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Well this is a case of not reading the fine print. Purchased a Uberti 1858 Remington Navy - 36cal. Slugged the bore which came out at o.379 to 0.3795. Then I slugged the cylinder which came out at 0.374. When a 0.374 or 0.375 ball is pushed into the bore, you can see lots of daylight around it. Not a good situation. Looked the revolver up in Dixie and sure enough, they listed the bore at 0.380 and the cylinder at 0.374. The 44s all have a cylinder at or larger that the bore. Does anyone have a clue as to why they would make a cylinder smaller than the bore? Next question - Does anyone know a gunsmith that could ream the cylinder chambers out to a more appropriate size?
Any input will be much appreciated - Cove
 

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Well this is a case of not reading the fine print. Purchased a Uberti 1858 Remington Navy - 36cal. Slugged the bore which came out at o.379 to 0.3795. Then I slugged the cylinder which came out at 0.374. When a 0.374 or 0.375 ball is pushed into the bore, you can see lots of daylight around it. Not a good situation. Looked the revolver up in Dixie and sure enough, they listed the bore at 0.380 and the cylinder at 0.374. The 44s all have a cylinder at or larger that the bore. Does anyone have a clue as to why they would make a cylinder smaller than the bore? Next question - Does anyone know a gunsmith that could ream the cylinder chambers out to a more appropriate size?
Any input will be much appreciated - Cove
I think they did it that way in the old days, so would need to ask Sam Colt and his competitors. However - if you use a pure lead ball (IMO the only way to go with c&b revolvers), it will slug up and take the rifling. Or at least mine always have.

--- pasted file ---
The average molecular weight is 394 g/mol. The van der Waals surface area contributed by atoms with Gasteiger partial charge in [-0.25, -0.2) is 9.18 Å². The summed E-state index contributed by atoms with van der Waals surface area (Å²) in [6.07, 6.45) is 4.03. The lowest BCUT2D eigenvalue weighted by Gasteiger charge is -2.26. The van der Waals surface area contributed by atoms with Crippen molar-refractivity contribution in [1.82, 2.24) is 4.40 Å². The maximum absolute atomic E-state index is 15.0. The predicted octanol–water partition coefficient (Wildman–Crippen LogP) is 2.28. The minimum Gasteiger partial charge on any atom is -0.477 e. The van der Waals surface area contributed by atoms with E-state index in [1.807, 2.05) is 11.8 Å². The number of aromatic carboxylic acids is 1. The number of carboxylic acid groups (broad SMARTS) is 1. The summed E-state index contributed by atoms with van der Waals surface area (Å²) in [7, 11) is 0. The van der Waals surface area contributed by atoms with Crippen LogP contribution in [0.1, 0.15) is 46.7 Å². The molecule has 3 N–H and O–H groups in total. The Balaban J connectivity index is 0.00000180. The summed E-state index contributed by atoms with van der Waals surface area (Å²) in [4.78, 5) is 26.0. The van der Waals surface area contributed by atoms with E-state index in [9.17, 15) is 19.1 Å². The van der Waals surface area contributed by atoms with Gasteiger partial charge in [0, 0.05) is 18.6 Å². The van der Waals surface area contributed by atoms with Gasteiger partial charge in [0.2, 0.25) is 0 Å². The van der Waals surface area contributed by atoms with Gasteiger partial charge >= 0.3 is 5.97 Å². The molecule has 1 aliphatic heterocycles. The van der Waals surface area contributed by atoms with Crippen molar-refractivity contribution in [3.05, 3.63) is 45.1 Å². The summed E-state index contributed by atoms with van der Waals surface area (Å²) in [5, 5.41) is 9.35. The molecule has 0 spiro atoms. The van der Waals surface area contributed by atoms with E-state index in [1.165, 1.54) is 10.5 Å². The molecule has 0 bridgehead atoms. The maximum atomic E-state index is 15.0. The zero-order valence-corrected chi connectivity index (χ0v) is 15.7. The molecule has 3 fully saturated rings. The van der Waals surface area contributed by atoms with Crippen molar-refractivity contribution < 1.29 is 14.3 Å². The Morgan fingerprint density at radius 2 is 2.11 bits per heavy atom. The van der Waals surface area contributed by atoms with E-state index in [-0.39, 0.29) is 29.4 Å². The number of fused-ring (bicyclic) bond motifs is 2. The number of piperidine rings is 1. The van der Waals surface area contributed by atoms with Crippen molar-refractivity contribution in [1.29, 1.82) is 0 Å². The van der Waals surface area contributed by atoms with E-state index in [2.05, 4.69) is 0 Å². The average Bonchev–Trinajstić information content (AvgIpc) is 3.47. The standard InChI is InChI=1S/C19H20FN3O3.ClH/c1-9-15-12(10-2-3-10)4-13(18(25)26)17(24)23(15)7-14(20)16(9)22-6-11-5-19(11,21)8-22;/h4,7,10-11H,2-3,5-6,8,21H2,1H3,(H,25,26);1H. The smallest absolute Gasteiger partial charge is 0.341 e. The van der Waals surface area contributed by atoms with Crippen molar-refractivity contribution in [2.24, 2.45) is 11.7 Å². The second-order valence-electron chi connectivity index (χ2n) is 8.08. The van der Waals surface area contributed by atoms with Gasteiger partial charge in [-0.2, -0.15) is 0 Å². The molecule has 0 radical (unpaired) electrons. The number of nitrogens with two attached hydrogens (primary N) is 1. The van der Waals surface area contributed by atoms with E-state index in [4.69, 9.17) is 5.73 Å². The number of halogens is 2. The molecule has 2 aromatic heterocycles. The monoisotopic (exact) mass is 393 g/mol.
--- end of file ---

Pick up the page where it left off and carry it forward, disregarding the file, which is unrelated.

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Over the years, there have been a passel of folks wailing, wringing their hands and gnashing their teeth over the real or imagined problem created by oversized bore over cylinder measurements. Legion are those who feel they know more about Colt's design and manufacturing than do either Sam himself, or Uberti, so they measure, complain and knowingly ream. Save your time, energy and dollars for more worry-worthy endeavors.

For almost 50 years I've fired .36 and .44 cap & ball revolvers in both Colt and Remington configurations & made by both Uberti and Pietta. Some were built pre CNC machining and all were exceptionally accurate despite that pesky disparity of cylinder/bore measurements.

Better to obsess about fabric thread count in your clothes, insoluble fiber content in your breakfast cereal or the percentage of oxygen in the air downtown vs at home, but as long as your revolver shoots as accurately as mine do, there's no need to worry.

Clyde gives good advice ... after all, he's closer to the actual age of Samuel Colt than any other living person that I know. And that should count for something;)
 
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